Enjoy Your Garden Safely
Article by David Smith
Few people see their gardens as dangerous places but it’s a sad fact that thousands of people are injured in UK gardens every year. Most of these accidents could be avoided if garden owners carried out a simple risk assessment exercise. Go around your garden and see how many potential hazards you can identify. Once you’ve noticed a problem it’s usually easy to find a way to solve it.
Paths and stepsTrips and falls are the most common types of accidents and can result in cuts, bruises, broken bones – or worse. Check garden paths for uneven or slippery surfaces, loose slabs and crumbling edges. You might be used to a path that’s more like an obstacle course but it could catch out an unwary visitor, or even you if you’re in a hurry!
A firm, non-slip surface is even more important for garden steps, and they can be made safer by adding a sturdy handrail. If your garden is on different levels linked by steep steps could they be redesigned to provide shallower steps?
Garden toolsNever leave garden tools lying around when you’re not using them. Someone could trip over them or children might decide to play with them. If you need several tools for a particular job keep those you are not using grouped together where they’re easily visible. Never, ever, lay down a rake with the tines facing upwards. When you’re not gardening, all tools should be securely locked away.
ElectricityPermanent electric-powered features, such as garden lighting and water pumps, must be installed by a qualified electrician who can certify their safety. Never be tempted to do-it-yourself using cables designed only for indoor use.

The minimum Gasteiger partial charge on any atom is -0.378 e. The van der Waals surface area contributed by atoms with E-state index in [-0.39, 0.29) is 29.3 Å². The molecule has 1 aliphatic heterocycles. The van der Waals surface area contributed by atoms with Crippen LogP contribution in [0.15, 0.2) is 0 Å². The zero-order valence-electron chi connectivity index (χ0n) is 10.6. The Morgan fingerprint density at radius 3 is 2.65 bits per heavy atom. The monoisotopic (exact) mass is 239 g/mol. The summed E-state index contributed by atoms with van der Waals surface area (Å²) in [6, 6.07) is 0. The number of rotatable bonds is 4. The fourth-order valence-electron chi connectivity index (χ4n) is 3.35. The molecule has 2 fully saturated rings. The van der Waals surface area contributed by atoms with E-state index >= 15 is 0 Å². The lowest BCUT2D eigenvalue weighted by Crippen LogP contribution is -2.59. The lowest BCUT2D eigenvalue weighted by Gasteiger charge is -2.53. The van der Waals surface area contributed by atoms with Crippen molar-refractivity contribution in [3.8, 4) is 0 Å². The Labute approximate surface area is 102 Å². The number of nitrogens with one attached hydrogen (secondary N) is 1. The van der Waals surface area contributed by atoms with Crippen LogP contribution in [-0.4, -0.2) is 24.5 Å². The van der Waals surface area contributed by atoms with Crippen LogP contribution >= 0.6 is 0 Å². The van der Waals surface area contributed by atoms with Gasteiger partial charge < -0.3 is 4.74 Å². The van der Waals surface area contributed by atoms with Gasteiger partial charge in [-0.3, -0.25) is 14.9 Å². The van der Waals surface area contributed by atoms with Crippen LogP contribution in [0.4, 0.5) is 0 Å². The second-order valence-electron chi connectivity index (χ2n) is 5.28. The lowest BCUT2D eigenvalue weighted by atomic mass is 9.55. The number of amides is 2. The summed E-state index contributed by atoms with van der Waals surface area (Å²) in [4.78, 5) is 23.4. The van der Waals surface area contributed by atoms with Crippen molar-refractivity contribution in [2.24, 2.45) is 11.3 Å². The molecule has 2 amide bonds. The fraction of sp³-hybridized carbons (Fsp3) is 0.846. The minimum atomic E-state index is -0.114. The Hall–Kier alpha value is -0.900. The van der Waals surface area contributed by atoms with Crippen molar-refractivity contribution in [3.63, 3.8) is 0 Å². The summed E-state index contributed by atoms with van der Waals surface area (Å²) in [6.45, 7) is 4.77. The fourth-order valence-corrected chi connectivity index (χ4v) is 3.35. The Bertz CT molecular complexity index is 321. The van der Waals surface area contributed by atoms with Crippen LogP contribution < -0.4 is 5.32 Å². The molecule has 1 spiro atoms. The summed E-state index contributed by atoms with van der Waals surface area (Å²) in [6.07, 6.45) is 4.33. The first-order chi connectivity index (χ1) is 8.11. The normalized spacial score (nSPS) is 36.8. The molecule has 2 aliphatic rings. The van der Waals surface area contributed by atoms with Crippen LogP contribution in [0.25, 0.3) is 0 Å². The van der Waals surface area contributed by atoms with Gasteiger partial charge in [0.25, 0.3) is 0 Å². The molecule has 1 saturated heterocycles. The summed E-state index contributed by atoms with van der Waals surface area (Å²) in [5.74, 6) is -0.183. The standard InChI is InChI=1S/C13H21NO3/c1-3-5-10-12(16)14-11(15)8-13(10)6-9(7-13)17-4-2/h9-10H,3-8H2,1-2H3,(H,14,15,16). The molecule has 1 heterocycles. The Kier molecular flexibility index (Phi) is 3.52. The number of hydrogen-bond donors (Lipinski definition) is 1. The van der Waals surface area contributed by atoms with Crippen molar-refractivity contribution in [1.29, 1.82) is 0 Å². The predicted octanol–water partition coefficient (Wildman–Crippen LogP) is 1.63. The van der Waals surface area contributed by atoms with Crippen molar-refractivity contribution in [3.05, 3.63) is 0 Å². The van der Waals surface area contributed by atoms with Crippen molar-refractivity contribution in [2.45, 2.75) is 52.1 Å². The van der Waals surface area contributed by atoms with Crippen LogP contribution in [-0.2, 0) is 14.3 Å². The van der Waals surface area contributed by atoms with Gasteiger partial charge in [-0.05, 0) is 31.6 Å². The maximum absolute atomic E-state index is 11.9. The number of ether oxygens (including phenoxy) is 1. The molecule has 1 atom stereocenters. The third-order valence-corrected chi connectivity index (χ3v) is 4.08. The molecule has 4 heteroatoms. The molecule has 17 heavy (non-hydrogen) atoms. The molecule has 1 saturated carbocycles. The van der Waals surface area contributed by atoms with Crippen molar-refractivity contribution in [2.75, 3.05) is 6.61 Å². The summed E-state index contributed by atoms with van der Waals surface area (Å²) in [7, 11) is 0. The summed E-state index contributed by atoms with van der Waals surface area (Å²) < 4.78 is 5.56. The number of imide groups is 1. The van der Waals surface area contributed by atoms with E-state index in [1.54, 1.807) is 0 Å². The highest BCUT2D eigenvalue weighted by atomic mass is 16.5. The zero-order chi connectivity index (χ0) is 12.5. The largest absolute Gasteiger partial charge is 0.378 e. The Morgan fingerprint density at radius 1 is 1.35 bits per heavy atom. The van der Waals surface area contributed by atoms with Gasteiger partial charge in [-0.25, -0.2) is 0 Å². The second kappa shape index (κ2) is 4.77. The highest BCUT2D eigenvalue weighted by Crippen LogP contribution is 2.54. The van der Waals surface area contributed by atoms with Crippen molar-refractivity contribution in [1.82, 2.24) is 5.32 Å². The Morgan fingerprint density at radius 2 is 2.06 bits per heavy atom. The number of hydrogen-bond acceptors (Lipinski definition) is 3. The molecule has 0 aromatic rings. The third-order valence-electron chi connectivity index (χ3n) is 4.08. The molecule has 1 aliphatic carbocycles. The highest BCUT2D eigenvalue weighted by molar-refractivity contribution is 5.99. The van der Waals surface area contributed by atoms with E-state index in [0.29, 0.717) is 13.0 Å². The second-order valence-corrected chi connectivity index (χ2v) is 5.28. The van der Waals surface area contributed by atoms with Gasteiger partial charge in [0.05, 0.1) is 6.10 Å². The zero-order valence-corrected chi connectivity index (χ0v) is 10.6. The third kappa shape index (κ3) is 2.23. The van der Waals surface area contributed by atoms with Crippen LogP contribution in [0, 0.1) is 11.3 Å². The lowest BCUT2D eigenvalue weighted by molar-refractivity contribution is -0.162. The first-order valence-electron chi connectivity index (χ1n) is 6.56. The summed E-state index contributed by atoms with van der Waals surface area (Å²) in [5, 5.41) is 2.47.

Don’t operate electric lawnmowers, power tools, or other electrical equipment in wet conditions, and make sure the sockets you use are protected by residual current devices (RCDs) that will instantly switch off the power if a fault occurs. Don’t use long extension leads trailing from inside the house. They can easily become tangled or trip someone up. Instead, ask an electrician to fit a weatherproof socket in a convenient place on the outside of the house.
ChemicalsMany of the most toxic weedkillers and pesticides have been banned in the UK so if you have any old garden chemicals lurking at the back of your shed check with your local authority to find the nearest household waste site where they can be disposed of safely. Modern weedkillers, pesticides, fungicides and plant foods – including organic ones – should only be used following the manufacturer’s instructions and kept out of reach of children and pets. Other chemical products such as cleaning fluids, paint, lubricating oils and wood preservatives all have their uses in the garden, but never forget they are also poisonous and treat them with care.
WaterA pond can be a wonderful addition to a garden and a magnet for wildlife, but the smallest pool can also be a great source of danger to young children. If you have children or grandchildren and an existing pond, either fence it off so they can’t reach it or fill it in until they are older. If you want a water feature, choose a fountain type that provides the sight and sound of water without the danger of a pool.
Safety is an important factor that should be taken into consideration when designing any garden. If you’re concerned about any aspect of garden safety ask the advice of an experienced landscape gardener who will be able to suggest alterations that won’t look out of place but will give you peace of mind.
About the Author
David Smith is the ‘D’ in D&G Garden World, a company that has been in the gardening and fencing business for over 20 years and offers a comprehensive range of landscape gardening, fencing and turfing services throughout Essex and east London. Buy anything from one roll of turf to all the materials necessary to complete a DIY garden makeover, or take advantage of the expert landscaping, turfing and fencing services provided by D&G. For more information visit http://www.dggardenworld.co.uk
Use and distribution of this article is subject to our Publisher Guidelines
whereby the original author’s information and copyright must be included.
Find More Gardening Articles